These would all be encouraging things, especially combined with a second half for Doug Martin where he broke a 27 yard run. The problem is that they occurred with the game well in hand for Arizona already. Credit to the players for playing so hard in the second half, but that doesn’t erase how bad they were in the first

(AP Photo/Ralph Freso)

There is no room for silver linings right now. The Tampa Bay Buccaneers were 9-7 last year. They looked to have improved in the offseason. That’s a team that was expected to contend for a playoff spot, to take the next step in the development of their talented young team.

Playoff teams do not come out that flat in two straight road games. They don’t come across like they didn’t expect a team with Adrian Peterson and Larry Fitzgerald on it to utilize Adrian Peterson and Larry Fitzgerald.

No one person could take the full blame for a game like this. There are more fingers to point than a pair of hands can produce. The coaching staff didn’t prepare the team properly, players didn’t execute well, and the losing was a true team effort.

Some facts on the Bucs’ first five games:

Fact: The Buccaneers are in last place in the NFC South after the Saints defeated Detroit.

Fact: Football remains a team sport, so before you put this disappointing start on Jameis Winston ask yourself how many QBs can win with a defense that played twenty out of sixty minutes on Sunday.

Fact: The Buccaneers have been blown off the field in both of their road games so far this season, at Minnesota and Arizona.

Through five games, this season constitutes a step backward for the Tampa Bay Buccaneers from the top down. The outlook on Winston seems much different than it was a year ago. Dirk Koetter is having a rough early season. The running game, defense, and receivers are all producing less than most people imagined they would. Now with twelve games remaining and no bye week, the Buccaneers are fighting an uphill battle in a very tough division.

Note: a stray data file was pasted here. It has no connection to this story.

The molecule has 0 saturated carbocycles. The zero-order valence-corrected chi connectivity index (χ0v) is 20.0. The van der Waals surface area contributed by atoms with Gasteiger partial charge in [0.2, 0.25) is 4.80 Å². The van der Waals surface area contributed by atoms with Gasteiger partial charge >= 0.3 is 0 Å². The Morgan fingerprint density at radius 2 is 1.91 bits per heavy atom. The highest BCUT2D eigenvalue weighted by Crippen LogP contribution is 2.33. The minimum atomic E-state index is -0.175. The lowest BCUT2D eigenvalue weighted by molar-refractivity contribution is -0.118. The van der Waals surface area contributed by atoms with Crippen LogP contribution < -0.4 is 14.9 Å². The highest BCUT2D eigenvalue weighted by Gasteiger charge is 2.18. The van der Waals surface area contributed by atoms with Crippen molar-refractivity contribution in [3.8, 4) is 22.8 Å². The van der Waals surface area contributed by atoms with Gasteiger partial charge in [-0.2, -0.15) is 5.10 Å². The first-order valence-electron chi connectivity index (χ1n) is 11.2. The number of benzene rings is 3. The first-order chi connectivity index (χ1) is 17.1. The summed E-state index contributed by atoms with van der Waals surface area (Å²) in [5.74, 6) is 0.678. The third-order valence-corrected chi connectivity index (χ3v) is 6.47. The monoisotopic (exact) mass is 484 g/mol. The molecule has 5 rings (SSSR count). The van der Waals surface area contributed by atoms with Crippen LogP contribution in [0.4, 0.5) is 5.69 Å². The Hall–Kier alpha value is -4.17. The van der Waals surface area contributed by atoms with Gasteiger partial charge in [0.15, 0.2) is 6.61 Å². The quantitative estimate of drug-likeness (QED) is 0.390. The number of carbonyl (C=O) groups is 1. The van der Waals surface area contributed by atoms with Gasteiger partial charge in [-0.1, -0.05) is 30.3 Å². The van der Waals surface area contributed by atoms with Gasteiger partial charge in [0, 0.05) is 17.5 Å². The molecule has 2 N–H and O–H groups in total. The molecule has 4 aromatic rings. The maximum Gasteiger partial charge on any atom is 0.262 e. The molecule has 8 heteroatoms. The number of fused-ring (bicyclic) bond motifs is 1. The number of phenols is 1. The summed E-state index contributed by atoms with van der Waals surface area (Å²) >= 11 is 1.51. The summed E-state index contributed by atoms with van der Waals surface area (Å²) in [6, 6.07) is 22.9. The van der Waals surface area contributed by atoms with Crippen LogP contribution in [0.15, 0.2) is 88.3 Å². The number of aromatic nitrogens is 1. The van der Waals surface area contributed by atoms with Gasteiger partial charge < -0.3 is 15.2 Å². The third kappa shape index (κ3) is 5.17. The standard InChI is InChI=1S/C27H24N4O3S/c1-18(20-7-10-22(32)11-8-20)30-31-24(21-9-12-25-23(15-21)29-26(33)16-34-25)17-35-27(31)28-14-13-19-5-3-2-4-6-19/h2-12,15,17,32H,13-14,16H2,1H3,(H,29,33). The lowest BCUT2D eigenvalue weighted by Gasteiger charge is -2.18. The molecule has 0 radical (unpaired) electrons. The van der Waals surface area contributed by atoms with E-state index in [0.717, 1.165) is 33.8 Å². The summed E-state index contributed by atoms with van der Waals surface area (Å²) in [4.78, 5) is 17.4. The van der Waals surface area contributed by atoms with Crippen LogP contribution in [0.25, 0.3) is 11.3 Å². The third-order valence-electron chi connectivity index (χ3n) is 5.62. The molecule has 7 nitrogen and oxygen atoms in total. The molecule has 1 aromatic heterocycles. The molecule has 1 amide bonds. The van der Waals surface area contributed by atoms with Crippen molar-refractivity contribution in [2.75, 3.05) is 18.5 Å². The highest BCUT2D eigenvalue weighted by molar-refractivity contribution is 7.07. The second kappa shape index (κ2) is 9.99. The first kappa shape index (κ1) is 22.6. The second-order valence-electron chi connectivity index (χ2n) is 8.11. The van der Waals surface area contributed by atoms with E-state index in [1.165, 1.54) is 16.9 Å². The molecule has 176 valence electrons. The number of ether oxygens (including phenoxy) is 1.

Seasons really can’t end after just five games, but the odds now seem stacked against Tampa Bay managing to make a run at playing a seventeenth game this year. Not only are they last in their division, but they trail five teams who are not in first place in their respective divisions. While it’s still too early to focus on playoff races, the Buccaneers have put themselves in a position where they’ll have to turn things around just to get back in those races.

Five of the Buccaneers’ next seven games are on the road. So far this season, they have performed very poorly in road games. This is a problem, as all five of those games are against teams with better records than the Buccaneers.

Reasons for optimism: The game is over. The only people who have to watch it again play in the NFL.

Cause for concern: In the first half, the Buccaneers were abysmal in all facets of the game and allowed a Cardinals team they were favored to beat to run up a nearly insurmountable lead. The playoffs were part of many people’s expectations this year and it seems like those people will need to recalibrate.

Outlook for next week: With a trip to surprisingly feisty Buffalo, the Buccaneers will be tested with another road game. Buffalo will be coming off a bye week, with a record of 3-2. With LeSean McCoy in the backfield, the Buccaneers will again be asked to stop a very good running back. The Bills feature a fierce defense that will likely cause trouble for Dirk Koetter’s Buccaneers.

Tim Williams has been covering sports since his days as a student at Northeastern University covering events such as the Beanpot. In the thirteen years since, he has covered college hockey, the NFL, Major League Baseball, the PGA Tour, and the National Hockey League. A native of the Tampa Bay area, Tim has returned home after living much of his life in the northeast, including sixteen years in the Boston area. These days the Managing Editor of Sports Talk Florida can be found on Florida's golf courses when he's not working.